# Shamir's Secret Sharing

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Shamir's Secret Sharing is an algorithm in cryptography created by Adi Shamir. It is a form of secret sharing, where a secret is divided into parts, giving each participant its own unique part, where some of the parts or all of them are needed in order to reconstruct the secret.

Counting on all participants to combine together the secret might be impractical, and therefore sometimes the threshold scheme is used where any ${\displaystyle k}$ of the parts are sufficient to reconstruct the original secret.

## Mathematical definition

The goal is to divide secret ${\displaystyle S}$ (e.g., a safe combination) into ${\displaystyle n}$ pieces of data ${\displaystyle S_{1},\ldots ,S_{n}}$ in such a way that:

1. Knowledge of any ${\displaystyle k}$ or more ${\displaystyle S_{i}}$ pieces makes ${\displaystyle S}$ easily computable.
2. Knowledge of any ${\displaystyle k-1}$ or fewer ${\displaystyle S_{i}}$ pieces leaves ${\displaystyle S}$ completely undetermined (in the sense that all its possible values are equally likely).

This scheme is called ${\displaystyle \left(k,n\right)}$ threshold scheme. If ${\displaystyle k=n}$ then all participants are required to reconstruct the secret.

## Shamir's secret-sharing scheme

One can draw an infinite number of polynomials of degree 2 through 2 points. 3 points are required to define a unique polynomial of degree 2. This image is for illustration purposes only — Shamir's scheme uses polynomials over a finite field, not representable on a 2-dimensional plane.

The essential idea of Adi Shamir's threshold scheme is that 2 points are sufficient to define a line, 3 points are sufficient to define a parabola, 4 points to define a cubic curve and so forth. That is, it takes ${\displaystyle k\,\!}$ points to define a polynomial of degree ${\displaystyle k-1\,\!}$.

Suppose we want to use a ${\displaystyle \left(k,n\right)\,\!}$ threshold scheme to share our secret ${\displaystyle S\,\!}$, without loss of generality assumed to be an element in a finite field ${\displaystyle F}$ of size ${\displaystyle P}$ where ${\displaystyle 0 and ${\displaystyle P}$ is a prime number.

Choose at random ${\displaystyle k-1\,\!}$ positive integers ${\displaystyle a_{1},\cdots ,a_{k-1}\,\!}$ with ${\displaystyle a_{i}, and let ${\displaystyle a_{0}=S\,\!}$. Build the polynomial ${\displaystyle f\left(x\right)=a_{0}+a_{1}x+a_{2}x^{2}+a_{3}x^{3}+\cdots +a_{k-1}x^{k-1}\,\!}$. Let us construct any ${\displaystyle n\,\!}$ points out of it, for instance set ${\displaystyle i=1,\cdots ,n\,\!}$ to retrieve ${\displaystyle \left(i,f\left(i\right)\right)\,\!}$. Every participant is given a point (an integer input to the polynomial, and the corresponding integer output). Given any subset of ${\displaystyle k\,\!}$ of these pairs, we can find the coefficients of the polynomial using interpolation. The secret is the constant term ${\displaystyle a_{0}\,\!}$.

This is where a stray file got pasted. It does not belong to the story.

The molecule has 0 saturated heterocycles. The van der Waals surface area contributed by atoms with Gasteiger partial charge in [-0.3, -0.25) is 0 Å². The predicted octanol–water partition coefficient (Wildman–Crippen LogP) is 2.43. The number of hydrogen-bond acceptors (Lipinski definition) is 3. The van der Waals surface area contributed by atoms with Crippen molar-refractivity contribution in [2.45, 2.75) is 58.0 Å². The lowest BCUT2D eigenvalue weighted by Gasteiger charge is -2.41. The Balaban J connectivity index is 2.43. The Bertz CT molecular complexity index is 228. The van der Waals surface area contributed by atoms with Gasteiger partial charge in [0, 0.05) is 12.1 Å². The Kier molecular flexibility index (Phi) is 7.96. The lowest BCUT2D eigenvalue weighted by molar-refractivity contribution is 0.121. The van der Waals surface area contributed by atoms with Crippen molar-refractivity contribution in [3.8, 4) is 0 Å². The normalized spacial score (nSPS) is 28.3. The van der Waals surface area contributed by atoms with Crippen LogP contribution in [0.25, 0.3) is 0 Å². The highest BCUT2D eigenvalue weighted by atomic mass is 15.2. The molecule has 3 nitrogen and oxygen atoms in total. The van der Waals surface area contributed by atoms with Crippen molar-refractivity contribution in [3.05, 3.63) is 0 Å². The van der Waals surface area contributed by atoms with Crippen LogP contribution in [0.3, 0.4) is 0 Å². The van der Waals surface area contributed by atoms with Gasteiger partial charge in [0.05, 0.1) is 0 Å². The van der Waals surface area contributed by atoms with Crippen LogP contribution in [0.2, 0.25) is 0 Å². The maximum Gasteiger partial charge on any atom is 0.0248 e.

## Usage

### Example

The following example illustrates the basic idea. Note, however, that calculations in the example are done using integer arithmetic rather than using finite field arithmetic. Therefore the example below does not provide perfect secrecy and is not a true example of Shamir's scheme. So we'll explain this problem and show the right way to implement it (using finite field arithmetic).

#### Preparation

Suppose that our secret is 1234 ${\displaystyle (S=1234)\,\!}$.

We wish to divide the secret into 6 parts ${\displaystyle (n=6)\,\!}$, where any subset of 3 parts ${\displaystyle (k=3)\,\!}$ is sufficient to reconstruct the secret. At random we obtain two (${\displaystyle k-1}$) numbers: 166 and 94.

Our polynomial to produce secret shares (points) is therefore:

We construct 6 points ${\displaystyle D_{x-1}=(x,f(x))}$ from the polynomial:

We give each participant a different single point (both ${\displaystyle x\,\!}$ and ${\displaystyle f\left(x\right)\,\!}$). Because we use ${\displaystyle D_{x-1}}$ instead of ${\displaystyle D_{x}}$ the points start from ${\displaystyle (1,f(1))}$ and not ${\displaystyle (0,f(0))}$. This is necessary because if one would have ${\displaystyle (0,f(0))}$ he would also know the secret (${\displaystyle S=f(0)}$)

#### Reconstruction

In order to reconstruct the secret any 3 points will be enough.

We will compute Lagrange basis polynomials:

Therefore

Recall that the secret is the free coefficient, which means that ${\displaystyle S=1234\,\!}$, and we are done.

##### Problem

Although this method works fine, there is a security problem: Eve wins a lot of information about ${\displaystyle S}$ with every ${\displaystyle D_{i}}$ that she finds.

Suppose that she finds the 2 points ${\displaystyle D_{0}=(1,1494)}$ and ${\displaystyle D_{1}=(2,1942)}$, she still doesn't have ${\displaystyle k=3}$ points so in theory she shouldn't have won anymore info about ${\displaystyle S}$. But she combines the info from the 2 points with the public info: ${\displaystyle n=6,k=3,f(x)=a_{0}+a_{1}x+\dots +a_{k-1}x^{k-1},a_{0}=S,a_{i}\in \mathbb {N} }$ and she : Template:Ordered list ${\displaystyle S\in [1046,1048,\dots ,1342,1344]}$. She now only has 150 numbers to guess from instead of a infinite number of natural numbers.

#### Solution

This problem can be fixed by using finite field arithmetic in a field of size ${\displaystyle p\in \mathbb {P} :p>S,p>n}$.